“Anybody who you think has a really awesome USP … it stems from everything about them, who they are as a person, what their experiences have been, their values and beliefs,” she says. “The reason it’s so strong is because it’s virtually impossible to knock off someone’s entire life experience.”

In this view, many marketers are obsessed with traffic because it’s easy to track and involves no vulnerability. “A big problem that a lot of business owners and marketers have [is] somewhere at the back of their mind there’s this belief that marketing is a little bit dirty,” she says. “It’s like, I don’t want to bombard them. I don’t want to hassle them. I don’t want to send too many emails.”

While getting people to like and trust you can help allay the stigma of direct marketing, she says, revealing your deeper motivations should not be confused with oversharing.


The Empathy Zone

Macedo uses a Venn diagram to illustrate a common misconception about maximizing market reach. In her talks, she draws two separate but overlapping circles: One made up of a business leader’s life experiences, beliefs, hopes, dreams, and fears; and one that represents their ideal customer’s worldview. Where they overlap are the values they share. She calls the almond-shaped intersection between the two circles “the empathy zone.”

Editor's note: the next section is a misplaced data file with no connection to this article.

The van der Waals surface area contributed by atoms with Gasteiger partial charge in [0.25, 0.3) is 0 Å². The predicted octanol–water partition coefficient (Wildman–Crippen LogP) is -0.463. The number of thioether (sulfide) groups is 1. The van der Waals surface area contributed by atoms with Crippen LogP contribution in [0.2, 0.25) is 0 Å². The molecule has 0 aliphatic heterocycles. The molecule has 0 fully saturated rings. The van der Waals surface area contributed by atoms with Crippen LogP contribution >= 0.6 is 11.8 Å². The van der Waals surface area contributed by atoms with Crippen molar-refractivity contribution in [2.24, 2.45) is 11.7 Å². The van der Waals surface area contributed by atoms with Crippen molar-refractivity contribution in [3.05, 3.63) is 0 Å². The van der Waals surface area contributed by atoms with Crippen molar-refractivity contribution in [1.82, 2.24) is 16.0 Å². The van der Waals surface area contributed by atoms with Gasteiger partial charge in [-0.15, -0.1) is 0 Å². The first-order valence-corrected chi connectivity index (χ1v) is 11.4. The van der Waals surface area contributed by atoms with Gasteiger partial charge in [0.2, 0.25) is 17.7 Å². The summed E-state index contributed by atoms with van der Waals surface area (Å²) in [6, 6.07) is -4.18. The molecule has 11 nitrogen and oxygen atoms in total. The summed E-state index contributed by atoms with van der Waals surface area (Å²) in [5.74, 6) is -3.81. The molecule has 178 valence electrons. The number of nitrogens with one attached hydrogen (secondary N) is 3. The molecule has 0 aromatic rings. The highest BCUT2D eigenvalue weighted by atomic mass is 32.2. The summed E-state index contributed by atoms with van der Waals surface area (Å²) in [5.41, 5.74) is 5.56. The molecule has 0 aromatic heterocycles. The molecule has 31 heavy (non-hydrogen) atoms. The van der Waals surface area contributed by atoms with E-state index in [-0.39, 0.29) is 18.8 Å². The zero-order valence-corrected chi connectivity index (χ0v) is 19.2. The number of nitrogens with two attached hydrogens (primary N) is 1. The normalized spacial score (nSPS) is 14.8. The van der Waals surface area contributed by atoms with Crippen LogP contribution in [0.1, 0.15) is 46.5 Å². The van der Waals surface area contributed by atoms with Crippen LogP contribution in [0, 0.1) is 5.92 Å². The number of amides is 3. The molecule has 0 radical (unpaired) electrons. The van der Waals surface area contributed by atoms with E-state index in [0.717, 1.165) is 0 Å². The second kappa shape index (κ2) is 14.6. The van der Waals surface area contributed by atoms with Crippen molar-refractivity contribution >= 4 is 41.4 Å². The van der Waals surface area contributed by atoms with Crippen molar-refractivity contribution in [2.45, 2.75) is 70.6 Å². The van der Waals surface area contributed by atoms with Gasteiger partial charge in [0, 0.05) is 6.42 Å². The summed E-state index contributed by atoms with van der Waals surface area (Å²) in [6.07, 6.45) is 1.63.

“So this zone is where you draw your marketing messages from. It’s where your USP comes from. This is where all of the being yourself stuff comes from,” she says. 

However, people often make the mistake of writing stories about themselves that stray from the empathy zone. “What they don’t get is that you tell your stories and you show yourself, but really what you’re [ideally] doing is telling your customer their own stories.”

Communicating Between the Lines

Storytelling as a marketing vehicle doesn’t shy from uncomfortable truths. A salient example is the fear that some business leaders harbor of being discovered as an imposter — waiting for that moment when a client will finally ask them to do something they are incapable of doing. 

In this instance, Macedo would craft a real story from her own life about when she felt like a fraud, but it would be like lifting a page from the client’s own diary. Without indulging in a contrived happy ending, pulling from the empathy zone fosters a deeper level of trust and relatability.